Let’s be honest, how many of us have already scrapped our New Year’s resolution(s), or failed to even get the ball rolling? This year I told myself I was going to actually send out some of those corny New Year’s cards with a nice picture of my family looking unattainably well-rested. Great idea on my part, but the cards are still sitting in a pile on my kitchen table.
Y’all feel me, right?
The start of a new year can be exciting because we feel as though we are starting over and that we have a new opportunity to become a better person this trip around the sun. While I am sure there are some people out there that love New Year’s resolutions, and really put their all into it year after year, most of us fall short as I have with my New Year’s cards. Here is one possible solution that could help—it’s something I am going to be doing myself.
Take a moment and ask yourself, “What are my words for 2018? What is my theme, my driving force?” Spend some real time thinking about what you want to accomplish and what these things have in common, or what all of these things will require from you over these next 12 months. Then, start crafting a phrase around these things which can immediately bring you back to that mental space.
I was reminded of this concept recently during an online conversation I had with a childhood friend. She asked me, “Wes, what are your words for 2018?” and my immediate reaction—in my head—was something about this being hipster nonsense and how I’m not going to do it. But, I had to check myself. This friend is incredibly authentic, always mindful, and just an all-around deep and compassionate person. I gave it some real thought and came up with the phrase Disciplined Growth.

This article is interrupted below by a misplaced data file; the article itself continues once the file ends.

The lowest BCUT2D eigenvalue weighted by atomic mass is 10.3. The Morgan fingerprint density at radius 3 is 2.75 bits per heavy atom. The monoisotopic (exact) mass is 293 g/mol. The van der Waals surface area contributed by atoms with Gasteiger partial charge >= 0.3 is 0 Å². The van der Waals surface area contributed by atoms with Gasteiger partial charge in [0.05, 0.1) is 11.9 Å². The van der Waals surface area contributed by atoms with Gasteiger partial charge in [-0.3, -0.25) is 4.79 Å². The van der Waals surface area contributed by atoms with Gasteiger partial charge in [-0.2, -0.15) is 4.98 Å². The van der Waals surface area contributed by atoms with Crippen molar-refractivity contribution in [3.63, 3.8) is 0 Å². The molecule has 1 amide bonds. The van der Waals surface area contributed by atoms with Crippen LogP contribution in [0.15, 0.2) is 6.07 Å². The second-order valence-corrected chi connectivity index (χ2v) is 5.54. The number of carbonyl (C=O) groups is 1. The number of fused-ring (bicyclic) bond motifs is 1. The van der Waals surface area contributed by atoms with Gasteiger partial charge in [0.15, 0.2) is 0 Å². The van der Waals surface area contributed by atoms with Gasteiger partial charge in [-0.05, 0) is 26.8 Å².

A few years ago, the last time I did this exercise, I decided my word was Forward. The forward mindset helped me to officially start and complete grad school, to say yes to more opportunities, and to become more serious about writing. Even later down the line, forward became a key theme around the name of my private counseling practice.
Many therapists far more experienced than myself have written extensively on the negative impact of making New Year’s resolutions. The truth is we can start over any time we want, and artificially creating a reason to say we are going to be different is often not helpful. What I like about this exercise is its flexible for people like myself who do not vibe well with strictly defined rules and parameters.
If you are more of a free spirit and you need something to help you become more disciplined in accomplishing your goals—or you are a parent, overworked, or a combination of both—then give this a try. But, if you try it, no half-steppin’. Spend some serious time thinking about what you want to accomplish and what the reoccurring themes are within these goals. For me, I have a list of things I want to accomplish that will require me to develop a better weekly and daily routine, and if I actually do these things they will help to push me to new heights professionally.
So, what are your words for 2018? What will drive you this year?